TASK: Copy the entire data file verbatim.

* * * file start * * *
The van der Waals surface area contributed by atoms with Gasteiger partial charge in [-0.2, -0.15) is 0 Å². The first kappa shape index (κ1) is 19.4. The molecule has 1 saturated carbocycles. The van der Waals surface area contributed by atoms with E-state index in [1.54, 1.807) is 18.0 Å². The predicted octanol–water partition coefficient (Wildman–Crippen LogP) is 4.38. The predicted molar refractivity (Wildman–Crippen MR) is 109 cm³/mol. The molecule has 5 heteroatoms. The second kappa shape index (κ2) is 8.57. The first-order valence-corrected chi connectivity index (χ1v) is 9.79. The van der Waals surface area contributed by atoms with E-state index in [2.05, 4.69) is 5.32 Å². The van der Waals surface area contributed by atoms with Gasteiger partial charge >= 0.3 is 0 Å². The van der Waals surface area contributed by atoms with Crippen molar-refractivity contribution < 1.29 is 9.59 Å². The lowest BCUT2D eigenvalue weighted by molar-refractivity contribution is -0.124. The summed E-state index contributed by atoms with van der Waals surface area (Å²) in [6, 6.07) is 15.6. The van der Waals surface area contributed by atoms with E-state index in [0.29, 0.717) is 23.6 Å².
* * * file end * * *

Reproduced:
The van der Waals surface area contributed by atoms with Gasteiger partial charge in [-0.2, -0.15) is 0 Å². The first kappa shape index (κ1) is 19.4. The molecule has 1 saturated carbocycles. The van der Waals surface area contributed by atoms with E-state index in [1.54, 1.807) is 18.0 Å². The predicted octanol–water partition coefficient (Wildman–Crippen LogP) is 4.38. The predicted molar refractivity (Wildman–Crippen MR) is 109 cm³/mol. The molecule has 5 heteroatoms. The second kappa shape index (κ2) is 8.57. The first-order valence-corrected chi connectivity index (χ1v) is 9.79. The van der Waals surface area contributed by atoms with E-state index in [2.05, 4.69) is 5.32 Å². The van der Waals surface area contributed by atoms with Gasteiger partial charge >= 0.3 is 0 Å². The van der Waals surface area contributed by atoms with Crippen molar-refractivity contribution < 1.29 is 9.59 Å². The lowest BCUT2D eigenvalue weighted by molar-refractivity contribution is -0.124. The summed E-state index contributed by atoms with van der Waals surface area (Å²) in [6, 6.07) is 15.6. The van der Waals surface area contributed by atoms with E-state index in [0.29, 0.717) is 23.6 Å².